- "Duck and Green Peas! For Ever!" Finding Utopia in Tasmania by Alison Alexander
Hobart, Australia: Fullers, 2018. 202 pp. Paper, $45.00, isbn 9780648218050.
This book's quirky title and strikingly beautiful cover will grab attention on any bookshelf. The image comes from an old watercolor tourism advertising poster, dreamily evocative of paradisiacal pristine lakes and towering mountains. The title comes from a supposed quote by an early nineteenth-century female convict who declared that what would make her life perfect would be "Duck and Green Peas! For Ever!" (2).1
There is much to enjoy about this book. It is written in a nonacademic, at times humorous, manner; is well illustrated; and follows a logical format.
The book opens with early explorers' fantasies of the lives of indigenous Tasmanians. While some regarded them as debased, not-quite-human, others thought that they epitomized the utopian South Sea native, "happy children of nature," a common trope in European mythology. Late eighteenth-century French explorers such as Bruni d'Enrecasteaux thought that so-called civilized Europeans "who boast about the extent of their knowledge [could] learn from this school of nature" (7). François Peron, his botanist, who came to know the "natives" rather than just look from afar, came to see them as "the miserable horde inhabiting these lands" (11).2 [End Page 358]
Whatever the reality, their lives were utterly disrupted when Great Britain established a convict settlement there in 1803. The British policy was to make conditions for the convicts so harsh, so dystopian, that they would deter crime in England. In spite of this, some observers opined that Tasmanian convicts lived in utopia. I doubt whether many convicts saw it that way—although the author does quote one convict, Richard Dillingham, "As for tea and sugar I almost could swim in it." But is utopia the best word?
Because Tasmania has a moderate climate and rich soil (at least in some areas), some late nineteenth-century writers thought this to be ideal for yeoman farmers. Thousands of migrants flooded in, and some prospered, but for many there was only backbreaking toil with scant reward. One religious enthusiast "dreamt of growing apples in a Garden of Eden, settling in a land untouched by human weaknesses" (45). The same pseudo-utopian pattern persisted through the first half of the twentieth century, with locations being named "Paradise" and "Promised Land" (73–75).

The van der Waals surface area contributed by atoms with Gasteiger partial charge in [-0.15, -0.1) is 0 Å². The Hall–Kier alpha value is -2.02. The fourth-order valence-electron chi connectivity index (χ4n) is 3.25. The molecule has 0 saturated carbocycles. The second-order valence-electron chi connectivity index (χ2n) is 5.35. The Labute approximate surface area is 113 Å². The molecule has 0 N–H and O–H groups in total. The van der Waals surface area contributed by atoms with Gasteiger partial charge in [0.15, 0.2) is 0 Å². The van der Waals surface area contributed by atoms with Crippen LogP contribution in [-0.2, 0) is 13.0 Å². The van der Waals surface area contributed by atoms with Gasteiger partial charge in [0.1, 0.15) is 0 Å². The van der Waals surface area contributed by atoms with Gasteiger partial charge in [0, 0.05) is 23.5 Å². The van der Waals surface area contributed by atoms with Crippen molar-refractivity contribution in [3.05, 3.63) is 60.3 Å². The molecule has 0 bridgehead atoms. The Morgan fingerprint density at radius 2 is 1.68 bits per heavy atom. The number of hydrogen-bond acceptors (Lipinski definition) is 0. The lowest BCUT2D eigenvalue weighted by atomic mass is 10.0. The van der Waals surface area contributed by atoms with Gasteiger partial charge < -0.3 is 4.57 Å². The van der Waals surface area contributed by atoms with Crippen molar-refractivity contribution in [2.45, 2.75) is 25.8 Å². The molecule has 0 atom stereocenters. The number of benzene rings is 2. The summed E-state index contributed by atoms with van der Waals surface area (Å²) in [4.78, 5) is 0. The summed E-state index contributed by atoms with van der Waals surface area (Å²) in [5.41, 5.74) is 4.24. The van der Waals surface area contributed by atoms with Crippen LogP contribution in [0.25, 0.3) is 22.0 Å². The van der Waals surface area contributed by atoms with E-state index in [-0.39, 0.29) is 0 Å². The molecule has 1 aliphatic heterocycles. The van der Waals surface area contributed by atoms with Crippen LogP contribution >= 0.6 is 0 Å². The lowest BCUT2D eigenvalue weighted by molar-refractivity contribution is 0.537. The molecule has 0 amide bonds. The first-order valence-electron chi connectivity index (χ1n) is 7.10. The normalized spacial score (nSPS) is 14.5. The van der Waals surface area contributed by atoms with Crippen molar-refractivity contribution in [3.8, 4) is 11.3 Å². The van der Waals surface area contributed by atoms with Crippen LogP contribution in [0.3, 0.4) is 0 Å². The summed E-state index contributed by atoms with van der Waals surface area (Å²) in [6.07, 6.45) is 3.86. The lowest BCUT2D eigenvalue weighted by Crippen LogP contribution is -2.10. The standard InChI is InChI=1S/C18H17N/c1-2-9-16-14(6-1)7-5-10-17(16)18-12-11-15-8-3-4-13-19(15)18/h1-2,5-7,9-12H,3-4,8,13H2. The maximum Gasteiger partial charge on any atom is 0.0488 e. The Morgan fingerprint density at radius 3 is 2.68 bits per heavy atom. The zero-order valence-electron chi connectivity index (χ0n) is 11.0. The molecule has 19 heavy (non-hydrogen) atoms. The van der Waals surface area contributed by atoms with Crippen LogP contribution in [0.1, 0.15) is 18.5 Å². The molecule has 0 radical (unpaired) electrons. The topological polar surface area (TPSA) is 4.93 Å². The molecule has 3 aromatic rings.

For more than two centuries some people have extolled Tasmania as being an ideal place, if not "utopia." For some this meant an industrial power based on cheap hydroelectric power and purpose-built worker accommodations such as at the Electrolytic Zinc Works at Lutana and Cadbury's milk chocolate factory at Claremont (86). For others it was the ability to raise (and sell!) the world's finest merino wool (88–90). Some saw the dramatic mountains as an artistic ideal, while others extolled the pure air and water, and bracing climate, as making it the ideal place to live (91–104).
Almost from the start of European colonization, there have been many attempts to create utopian intentional communities in Tasmania. Most have failed. Alexander mentions Castra (66–68) and the Southport Settlement (79–80) from the nineteenth century. She touches on several late twentieth-century communal groups such as Energy in Action, Gaia, Illusion Farm, Tagari, Teapot, Waterworks, and Wiiteena, all of which collapsed or exist in name alone (161–69). Unfortunately, she barely touches on Cascade Cohousing, Tasman Ecovillage, and the Hutterites at Rocky Cape Christian Community. In fact it appears that she did not bother to visit these prosperous contemporary intentional communities.
Overall, this book is interesting, well written, and informative, with a few quotable quotes: "This is the paradox of utopia: its very desirability eventually destroys the qualities people admire" (180); and "for people who never had enough to eat, plenty of food was utopia" (24). That said, there are several problems. [End Page 359] First, the author never clearly defines what she means by utopia. She writes, "I view utopia as a condition of ideal (esp. social) perfection...